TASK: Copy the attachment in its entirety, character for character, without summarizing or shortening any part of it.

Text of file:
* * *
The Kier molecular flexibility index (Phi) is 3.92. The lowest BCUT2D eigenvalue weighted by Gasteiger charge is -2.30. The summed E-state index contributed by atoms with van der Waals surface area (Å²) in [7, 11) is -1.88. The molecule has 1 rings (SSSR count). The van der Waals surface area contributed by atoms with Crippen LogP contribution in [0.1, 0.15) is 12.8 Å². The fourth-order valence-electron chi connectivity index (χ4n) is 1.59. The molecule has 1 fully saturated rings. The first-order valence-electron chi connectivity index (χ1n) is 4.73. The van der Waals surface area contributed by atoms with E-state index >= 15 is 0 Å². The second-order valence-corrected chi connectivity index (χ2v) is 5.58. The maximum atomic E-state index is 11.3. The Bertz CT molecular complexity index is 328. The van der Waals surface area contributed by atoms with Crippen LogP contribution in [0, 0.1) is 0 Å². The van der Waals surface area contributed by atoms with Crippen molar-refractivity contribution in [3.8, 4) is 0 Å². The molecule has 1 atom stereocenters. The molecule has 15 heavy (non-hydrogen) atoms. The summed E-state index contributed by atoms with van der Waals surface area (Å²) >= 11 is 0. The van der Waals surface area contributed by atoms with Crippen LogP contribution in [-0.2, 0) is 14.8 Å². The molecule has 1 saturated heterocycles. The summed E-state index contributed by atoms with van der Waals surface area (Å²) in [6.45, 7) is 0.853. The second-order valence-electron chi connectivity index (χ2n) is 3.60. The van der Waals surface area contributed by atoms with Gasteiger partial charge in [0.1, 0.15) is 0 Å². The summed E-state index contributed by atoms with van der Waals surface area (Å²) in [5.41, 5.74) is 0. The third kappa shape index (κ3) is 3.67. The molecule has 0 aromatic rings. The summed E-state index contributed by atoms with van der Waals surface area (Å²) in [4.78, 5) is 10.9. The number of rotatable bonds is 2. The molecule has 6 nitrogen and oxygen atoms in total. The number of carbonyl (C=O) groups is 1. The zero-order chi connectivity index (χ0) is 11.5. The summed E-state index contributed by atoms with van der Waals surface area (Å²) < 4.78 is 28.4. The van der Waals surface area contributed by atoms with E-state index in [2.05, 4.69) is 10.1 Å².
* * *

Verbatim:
The Kier molecular flexibility index (Phi) is 3.92. The lowest BCUT2D eigenvalue weighted by Gasteiger charge is -2.30. The summed E-state index contributed by atoms with van der Waals surface area (Å²) in [7, 11) is -1.88. The molecule has 1 rings (SSSR count). The van der Waals surface area contributed by atoms with Crippen LogP contribution in [0.1, 0.15) is 12.8 Å². The fourth-order valence-electron chi connectivity index (χ4n) is 1.59. The molecule has 1 fully saturated rings. The first-order valence-electron chi connectivity index (χ1n) is 4.73. The van der Waals surface area contributed by atoms with E-state index >= 15 is 0 Å². The second-order valence-corrected chi connectivity index (χ2v) is 5.58. The maximum atomic E-state index is 11.3. The Bertz CT molecular complexity index is 328. The van der Waals surface area contributed by atoms with Crippen LogP contribution in [0, 0.1) is 0 Å². The van der Waals surface area contributed by atoms with Crippen molar-refractivity contribution in [3.8, 4) is 0 Å². The molecule has 1 atom stereocenters. The molecule has 15 heavy (non-hydrogen) atoms. The summed E-state index contributed by atoms with van der Waals surface area (Å²) >= 11 is 0. The van der Waals surface area contributed by atoms with Crippen LogP contribution in [-0.2, 0) is 14.8 Å². The molecule has 1 saturated heterocycles. The summed E-state index contributed by atoms with van der Waals surface area (Å²) in [6.45, 7) is 0.853. The second-order valence-electron chi connectivity index (χ2n) is 3.60. The van der Waals surface area contributed by atoms with Gasteiger partial charge in [0.1, 0.15) is 0 Å². The summed E-state index contributed by atoms with van der Waals surface area (Å²) in [5.41, 5.74) is 0. The third kappa shape index (κ3) is 3.67. The molecule has 0 aromatic rings. The summed E-state index contributed by atoms with van der Waals surface area (Å²) in [4.78, 5) is 10.9. The number of rotatable bonds is 2. The molecule has 6 nitrogen and oxygen atoms in total. The number of carbonyl (C=O) groups is 1. The zero-order chi connectivity index (χ0) is 11.5. The summed E-state index contributed by atoms with van der Waals surface area (Å²) < 4.78 is 28.4. The van der Waals surface area contributed by atoms with E-state index in [2.05, 4.69) is 10.1 Å².